Choosing a stationary phase is the first step in developing a liquid chromatography (LC) separation method. Introducing a gradient in stationary phase functionality allows for tuning of analyte retention, translating to a possible improvement in selectivity and an increase in resolution versus that offered by uniform stationary phases. In this work, C18-silica, phenylbutyl-silica, and phenylbutyl-ammonium opposed continuous stationary phase gradients were fabricated using controlled rate infusion (CRI) on particle packed LC columns. Characterization of the stationary phase was carried out using spectroscopy and LC analysis to relate the ligand density gradient profile to the observed chromatographic parameters.
What will you learn?
- Constructive stationary phase gradients
- Destructive stationary phase gradients
- HPLC column characterization with Raman, IR, and TGA
Who may this interest?
- Separation scientists
- Bioanalytical and Analytical chemists
- Laboratory Technicians
- Laboratory Managers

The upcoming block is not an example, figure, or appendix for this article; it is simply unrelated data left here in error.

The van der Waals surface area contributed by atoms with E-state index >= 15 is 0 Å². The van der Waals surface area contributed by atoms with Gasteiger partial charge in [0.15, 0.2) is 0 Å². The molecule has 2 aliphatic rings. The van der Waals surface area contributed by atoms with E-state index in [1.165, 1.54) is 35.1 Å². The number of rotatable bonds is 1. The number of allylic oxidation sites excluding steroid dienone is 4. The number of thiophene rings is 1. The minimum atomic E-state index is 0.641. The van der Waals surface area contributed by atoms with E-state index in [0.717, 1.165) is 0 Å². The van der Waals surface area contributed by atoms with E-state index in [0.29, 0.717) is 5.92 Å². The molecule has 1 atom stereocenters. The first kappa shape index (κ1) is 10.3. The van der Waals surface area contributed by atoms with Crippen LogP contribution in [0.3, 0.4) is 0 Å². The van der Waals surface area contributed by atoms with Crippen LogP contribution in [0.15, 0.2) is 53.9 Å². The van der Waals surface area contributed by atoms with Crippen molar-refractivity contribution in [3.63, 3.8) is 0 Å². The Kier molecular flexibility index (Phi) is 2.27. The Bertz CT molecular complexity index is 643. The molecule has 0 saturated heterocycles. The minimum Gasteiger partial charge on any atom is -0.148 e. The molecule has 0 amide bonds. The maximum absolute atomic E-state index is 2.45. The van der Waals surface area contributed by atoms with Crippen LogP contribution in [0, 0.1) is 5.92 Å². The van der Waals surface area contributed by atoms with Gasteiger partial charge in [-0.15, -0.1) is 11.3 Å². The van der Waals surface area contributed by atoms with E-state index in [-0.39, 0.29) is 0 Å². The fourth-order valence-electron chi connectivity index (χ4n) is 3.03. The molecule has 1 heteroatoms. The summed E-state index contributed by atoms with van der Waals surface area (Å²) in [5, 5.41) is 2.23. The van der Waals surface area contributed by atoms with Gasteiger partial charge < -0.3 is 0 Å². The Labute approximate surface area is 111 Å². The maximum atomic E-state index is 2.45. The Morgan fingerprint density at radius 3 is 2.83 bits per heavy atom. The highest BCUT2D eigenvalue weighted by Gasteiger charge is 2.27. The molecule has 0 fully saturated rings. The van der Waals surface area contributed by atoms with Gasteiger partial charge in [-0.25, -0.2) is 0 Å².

Dr. Anna V. Forzano is a post-doctoral associate working in a pharmaceutical engineering lab (The Roper Lab) at Virginia Commonwealth University’s Engineering Department. The primary project Anna is involved with is titled Pharmacy On Demand, which involves the complete online synthesis and production of a solid oral dosage of the drug Ciprofloxacin. Anna’s role encompasses two main components: (1) leading the project’s efforts related to PAT (IR, Raman, and NIR) for online monitoring of concentration using PLS modeling in various reaction steps, along with the goal of using Raman to detect impurities in a later redissolution step, and (2) developing methods (GC-FID, GC-MS, LC-DAD, LC-MS, prepLC) for the various in-process and release testing associated with filing for an ANDA.